Opera browser’s new AI cluster in Iceland, powered by 100% renewable energy, showcases another example of the shift to energy efficient data center ops

Data center server room with racks on either side
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Opera has announced its plans to deploy a new AI cluster in Iceland that will be powered with 100% renewable energy.

The AI cluster is set to be deployed at a facility operated by Norwegian data center services company, atNorth, in Keflavik in February.

atNorth specializes in green data centers providing environmentally responsible data center hosting solutions.

The 4.5 hectare Keflavik facility, ICE02, which can support over 80 MW of available power, will rely on Iceland’s hydroelectric and geothermal energy generation capacity to execute operations with 100% renewable energy.

Opera’s AI data cluster consists of Nvidia’s turnkey data center solution, the DGX SuperPOD, featuring the latest Nvidia H100 Tensor Core GPUs and the company’s AI Enterprise software platform.

Opera said the full-stack data center solution will drive its AI workloads and will allow it to speed up AI training by four times, and provide inference speeds that are 30 times faster than previous generations of the H100 GPU.

“Organizations modernizing their business with AI require powerful infrastructure to develop large language models and enable generative AI applications,” said Carlo Ruiz, Nvidia’s EMEA director of AI Data Center Solutions and Operations.

“NVIDIA DGX SuperPOD with NVIDIA H100 GPUs provides Opera with advanced AI supercomputing capabilities, helping developers create new features to bring generative AI experiences to users’ fingertips.”

Data centers around the world are getting greener

Green data centers are a growing trend in IT infrastructure as organizations rush to provide the latest AI functionalities while staying on track to meet sustainability goals. 

Notoriously data hungry AI workloads make this a difficult balancing act, and so energy-efficient data centers that are still able to provide the required compute power while limiting environmental impact have become a key focus for many enterprises.

Iceland has become a key destination for a number of firms looking to decarbonise their data center infrastructure, with the nation’s sustainability credentials being well documented.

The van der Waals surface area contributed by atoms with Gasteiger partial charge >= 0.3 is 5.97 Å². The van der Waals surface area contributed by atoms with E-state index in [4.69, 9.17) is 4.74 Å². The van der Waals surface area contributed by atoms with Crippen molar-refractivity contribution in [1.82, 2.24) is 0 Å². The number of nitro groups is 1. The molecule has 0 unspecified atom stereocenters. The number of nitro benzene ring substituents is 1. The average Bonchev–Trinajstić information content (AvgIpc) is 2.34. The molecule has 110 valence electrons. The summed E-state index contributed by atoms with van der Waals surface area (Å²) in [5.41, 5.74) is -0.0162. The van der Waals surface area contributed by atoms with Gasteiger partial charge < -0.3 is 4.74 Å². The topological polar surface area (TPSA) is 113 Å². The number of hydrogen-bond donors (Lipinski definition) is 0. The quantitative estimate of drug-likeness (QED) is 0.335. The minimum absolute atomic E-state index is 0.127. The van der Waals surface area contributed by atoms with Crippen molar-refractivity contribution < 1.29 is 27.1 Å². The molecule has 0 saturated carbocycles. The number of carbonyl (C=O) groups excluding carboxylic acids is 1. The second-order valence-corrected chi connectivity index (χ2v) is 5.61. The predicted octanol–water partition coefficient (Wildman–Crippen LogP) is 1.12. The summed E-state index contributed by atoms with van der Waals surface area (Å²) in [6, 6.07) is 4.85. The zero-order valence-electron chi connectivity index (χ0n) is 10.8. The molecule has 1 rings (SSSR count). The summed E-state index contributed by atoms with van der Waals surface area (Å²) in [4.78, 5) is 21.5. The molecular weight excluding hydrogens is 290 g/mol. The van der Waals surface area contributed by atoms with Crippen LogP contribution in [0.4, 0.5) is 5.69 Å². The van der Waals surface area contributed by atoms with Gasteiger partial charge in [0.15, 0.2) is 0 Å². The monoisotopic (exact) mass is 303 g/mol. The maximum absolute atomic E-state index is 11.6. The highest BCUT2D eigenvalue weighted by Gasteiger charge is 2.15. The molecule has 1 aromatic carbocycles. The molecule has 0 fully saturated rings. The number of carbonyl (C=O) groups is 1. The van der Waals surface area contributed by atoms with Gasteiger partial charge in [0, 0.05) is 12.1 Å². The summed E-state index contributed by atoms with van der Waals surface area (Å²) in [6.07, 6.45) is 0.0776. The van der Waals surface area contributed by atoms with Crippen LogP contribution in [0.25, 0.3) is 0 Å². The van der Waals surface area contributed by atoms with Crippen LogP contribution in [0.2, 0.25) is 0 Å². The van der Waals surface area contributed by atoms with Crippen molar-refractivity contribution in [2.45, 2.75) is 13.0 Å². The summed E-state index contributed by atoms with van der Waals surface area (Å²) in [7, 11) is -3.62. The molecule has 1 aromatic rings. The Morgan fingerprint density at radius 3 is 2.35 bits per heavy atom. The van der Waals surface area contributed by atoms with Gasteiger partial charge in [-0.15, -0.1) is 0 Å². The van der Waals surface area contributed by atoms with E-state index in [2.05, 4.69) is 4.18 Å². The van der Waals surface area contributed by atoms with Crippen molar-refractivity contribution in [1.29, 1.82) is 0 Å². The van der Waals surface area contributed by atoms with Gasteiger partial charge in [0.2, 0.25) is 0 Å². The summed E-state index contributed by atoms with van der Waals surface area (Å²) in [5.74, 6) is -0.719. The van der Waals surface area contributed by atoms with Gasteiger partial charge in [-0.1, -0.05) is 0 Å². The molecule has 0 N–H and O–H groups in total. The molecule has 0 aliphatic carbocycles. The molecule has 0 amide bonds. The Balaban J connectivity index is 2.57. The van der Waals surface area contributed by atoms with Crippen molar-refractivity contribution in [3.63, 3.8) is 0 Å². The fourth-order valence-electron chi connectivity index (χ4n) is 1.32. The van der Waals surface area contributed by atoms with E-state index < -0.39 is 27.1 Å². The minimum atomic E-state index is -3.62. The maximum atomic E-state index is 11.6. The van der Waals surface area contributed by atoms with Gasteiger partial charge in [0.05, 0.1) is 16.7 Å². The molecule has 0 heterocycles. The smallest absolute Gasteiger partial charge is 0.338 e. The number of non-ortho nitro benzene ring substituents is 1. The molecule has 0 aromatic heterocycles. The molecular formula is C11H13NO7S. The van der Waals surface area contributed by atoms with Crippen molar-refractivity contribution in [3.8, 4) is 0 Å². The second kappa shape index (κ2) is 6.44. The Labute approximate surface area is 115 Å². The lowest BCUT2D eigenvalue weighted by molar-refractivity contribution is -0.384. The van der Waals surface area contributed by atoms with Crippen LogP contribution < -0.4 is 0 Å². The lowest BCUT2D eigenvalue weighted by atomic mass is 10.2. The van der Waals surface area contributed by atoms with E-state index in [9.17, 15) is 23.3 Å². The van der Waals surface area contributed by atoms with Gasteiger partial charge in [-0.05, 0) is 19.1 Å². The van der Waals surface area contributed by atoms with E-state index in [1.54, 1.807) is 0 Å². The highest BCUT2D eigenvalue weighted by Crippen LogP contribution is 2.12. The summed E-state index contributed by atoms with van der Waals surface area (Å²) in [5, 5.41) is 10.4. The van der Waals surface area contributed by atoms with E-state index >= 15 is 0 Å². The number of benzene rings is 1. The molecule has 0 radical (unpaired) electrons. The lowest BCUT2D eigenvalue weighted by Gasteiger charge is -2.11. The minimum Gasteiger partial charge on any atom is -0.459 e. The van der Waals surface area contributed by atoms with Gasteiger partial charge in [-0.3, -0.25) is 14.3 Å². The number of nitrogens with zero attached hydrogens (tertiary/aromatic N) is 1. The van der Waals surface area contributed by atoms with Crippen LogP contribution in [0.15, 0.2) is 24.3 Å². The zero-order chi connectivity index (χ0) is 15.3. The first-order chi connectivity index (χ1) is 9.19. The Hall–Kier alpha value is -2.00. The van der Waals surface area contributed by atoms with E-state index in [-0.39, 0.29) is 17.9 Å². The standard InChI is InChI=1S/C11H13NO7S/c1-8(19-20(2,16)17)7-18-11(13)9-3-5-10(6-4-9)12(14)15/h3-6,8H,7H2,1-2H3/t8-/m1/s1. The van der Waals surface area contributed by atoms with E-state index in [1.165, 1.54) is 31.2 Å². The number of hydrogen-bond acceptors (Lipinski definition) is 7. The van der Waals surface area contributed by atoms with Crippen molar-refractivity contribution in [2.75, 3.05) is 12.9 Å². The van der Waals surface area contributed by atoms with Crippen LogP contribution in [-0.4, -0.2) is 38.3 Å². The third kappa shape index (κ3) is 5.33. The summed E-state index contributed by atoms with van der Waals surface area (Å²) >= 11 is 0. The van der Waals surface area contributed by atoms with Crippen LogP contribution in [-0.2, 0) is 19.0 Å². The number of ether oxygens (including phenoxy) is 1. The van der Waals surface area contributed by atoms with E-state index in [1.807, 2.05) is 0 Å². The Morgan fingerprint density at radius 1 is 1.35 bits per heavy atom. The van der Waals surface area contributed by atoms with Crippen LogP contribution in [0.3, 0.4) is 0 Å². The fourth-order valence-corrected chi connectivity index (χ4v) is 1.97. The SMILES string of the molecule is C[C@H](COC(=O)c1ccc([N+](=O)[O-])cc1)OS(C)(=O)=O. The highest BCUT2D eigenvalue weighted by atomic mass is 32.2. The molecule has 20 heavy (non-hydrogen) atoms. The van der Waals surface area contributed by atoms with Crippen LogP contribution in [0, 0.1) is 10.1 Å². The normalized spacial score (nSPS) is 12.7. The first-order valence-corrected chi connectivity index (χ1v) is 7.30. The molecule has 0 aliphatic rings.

Iceland runs on nearly 100% renewable energy, and the island nation’s largest energy generator even provides guidance on how companies can set up sustainable data centers in the country on its website.

The push for sustainable data centers is global, however, with Microsoft signing a power purchase agreement (PPA) with Shizen Energy to guarantee the provision of renewable energy for its Japanese data centers in October 2023.


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Green Mountain, another Norwegian sustainable data center business, recently announced its plans to expand its data center footprint in London with a project to expand the capacity of its existing facilities in the city.

One of its data centers located in Romford is supported by renewable power and will feature a number of adaptations focused on sustainability.

For example, its backup generators will use HVO fuel instead of diesel, expected to reduce the facility's CO2 emissions by up to 90%, according to the firm.

London is also the setting for the UK’s first large-scale project to use waste heat generated by data centers to power households in the region.

The project, run by the Old Oak and Park Royal Development Corporation in a series of boroughs in West London and will serve 10,000 new homes, 250,000 m2 of commercial space, and a local hospital.

Solomon Klappholz
Staff Writer

Solomon Klappholz is a Staff Writer at ITPro. He has experience writing about the technologies that facilitate industrial manufacturing which led to him developing a particular interest in IT regulation, industrial infrastructure applications, and machine learning.